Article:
There are signs of improvement in Argentina after more than a year of economic crisis, but, much will depend on the outcome of the upcoming election.
The streets of Buenos Aires are full of foreign tourists these days. Many of them have been drawn here by the bargain prices on such Argentine products as jewelry, leather goods and handicrafts. The price declines are a result of the economic crisis and the devaluation of the peso currency. The peso was one-to-one with the U.S. dollar a little over a year ago, but it is now traded at a little over three to a dollar.
U.S. tourist Allison came down to Buenos Aires from Connecticut with a college friend to shop and sample some of Argentina's fine cuisine.
"We have been getting a lot of artisan crafts and stuff like that, it is cheaper, and jewelry," she said. "I know you can get a leather jacket now a lot cheaper. But the food is so much cheaper. The food is incredible. We have been eating a lot."
The influx of tourists from the United States, Europe and other Latin American nations has been welcomed by the people of Argentina, especially those who make their livelihood in retail shops, hotels, restaurants and other businesses that benefit directly from tourism.
Tourists are not the only ones taking advantage of the bargain prices in Argentina. Filmmakers have also been coming to Buenos Aires to make films set in Europe. Buenos Aires has often been called the "Paris of Latin America" because so many of its buildings, monuments and street scenes resemble those of a European city. But filming here is several times cheaper than it would be in the real Paris.
Taxi driver Roberto says the tourist boom and the coming presidential election, the first round of which will be held on April 27, bode well for his country. He says things are getting better and that a political change will help set a new course for the nation. He says he and most of his customers, friends and family are optimistic about the future.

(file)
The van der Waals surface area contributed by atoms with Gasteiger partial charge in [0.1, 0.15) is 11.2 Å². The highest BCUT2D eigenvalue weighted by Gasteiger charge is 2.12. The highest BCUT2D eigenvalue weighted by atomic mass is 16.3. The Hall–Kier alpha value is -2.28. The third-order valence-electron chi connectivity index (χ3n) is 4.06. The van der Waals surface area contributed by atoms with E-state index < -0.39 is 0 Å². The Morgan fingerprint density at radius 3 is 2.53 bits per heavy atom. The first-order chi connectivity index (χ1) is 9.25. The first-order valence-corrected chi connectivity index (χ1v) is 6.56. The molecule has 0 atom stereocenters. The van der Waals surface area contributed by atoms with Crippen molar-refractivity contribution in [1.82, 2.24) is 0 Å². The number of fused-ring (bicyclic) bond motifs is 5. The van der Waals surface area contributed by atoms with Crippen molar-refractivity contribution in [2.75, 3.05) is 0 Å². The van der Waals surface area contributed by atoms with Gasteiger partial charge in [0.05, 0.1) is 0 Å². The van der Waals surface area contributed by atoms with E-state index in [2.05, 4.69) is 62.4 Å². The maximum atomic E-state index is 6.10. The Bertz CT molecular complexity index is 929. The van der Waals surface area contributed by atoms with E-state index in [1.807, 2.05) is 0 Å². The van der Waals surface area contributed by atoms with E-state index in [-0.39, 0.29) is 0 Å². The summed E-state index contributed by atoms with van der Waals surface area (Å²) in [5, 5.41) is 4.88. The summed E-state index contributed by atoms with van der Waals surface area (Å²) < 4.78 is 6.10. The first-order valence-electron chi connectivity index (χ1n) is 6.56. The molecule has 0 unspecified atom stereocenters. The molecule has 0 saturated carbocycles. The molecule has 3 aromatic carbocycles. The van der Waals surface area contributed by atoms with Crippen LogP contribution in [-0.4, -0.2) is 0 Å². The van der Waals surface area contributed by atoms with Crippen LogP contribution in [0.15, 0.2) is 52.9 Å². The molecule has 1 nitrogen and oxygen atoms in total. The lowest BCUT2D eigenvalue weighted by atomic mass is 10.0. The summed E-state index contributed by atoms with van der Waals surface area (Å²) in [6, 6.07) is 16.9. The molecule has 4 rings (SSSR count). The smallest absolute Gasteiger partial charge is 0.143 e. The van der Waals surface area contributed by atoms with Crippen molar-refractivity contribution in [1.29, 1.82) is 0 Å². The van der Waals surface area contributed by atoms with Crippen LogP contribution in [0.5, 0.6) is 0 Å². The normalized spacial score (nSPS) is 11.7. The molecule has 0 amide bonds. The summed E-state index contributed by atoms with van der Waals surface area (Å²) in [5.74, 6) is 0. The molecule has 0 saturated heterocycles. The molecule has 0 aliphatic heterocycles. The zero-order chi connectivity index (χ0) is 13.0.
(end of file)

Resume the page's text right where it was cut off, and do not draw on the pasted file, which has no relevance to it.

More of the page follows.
Economists and political analysts say a change in government policy that moves the country away from debt and into stronger growth could result from the election. Some of the candidates are presenting detailed plans on how they would do this.
Political analyst Carlos Gervasoni says whoever wins should start by revamping the economic strategy the country has followed for many decades.
"This is a good opportunity to change the strategy of economic development that has been traditionally in the direction of emphasizing and protecting the internal market," he said. "The fact that we now have a very high exchange rate, a very advantageous exchange rate for exports, gives us a good opportunity to put Argentina in the international market as a major exporter and to change the economic strategy to an outward-oriented economic strategy."
Such ideas are likely to be the focus of vigorous debate in the weeks ahead as the presidential campaign unfolds. There are also wild cards to consider, however. The war in the Persian Gulf could damage the worldwide economy and dampen demand for Argentina's products. An increase in terrorist threats could also discourage potential tourists from flying.
But Mr. Gervasoni and other analysts say these are factors beyond anyone's control. They believe this is the best time to work on a new approach to Argentina's economic development so as to avoid another crisis farther down the road.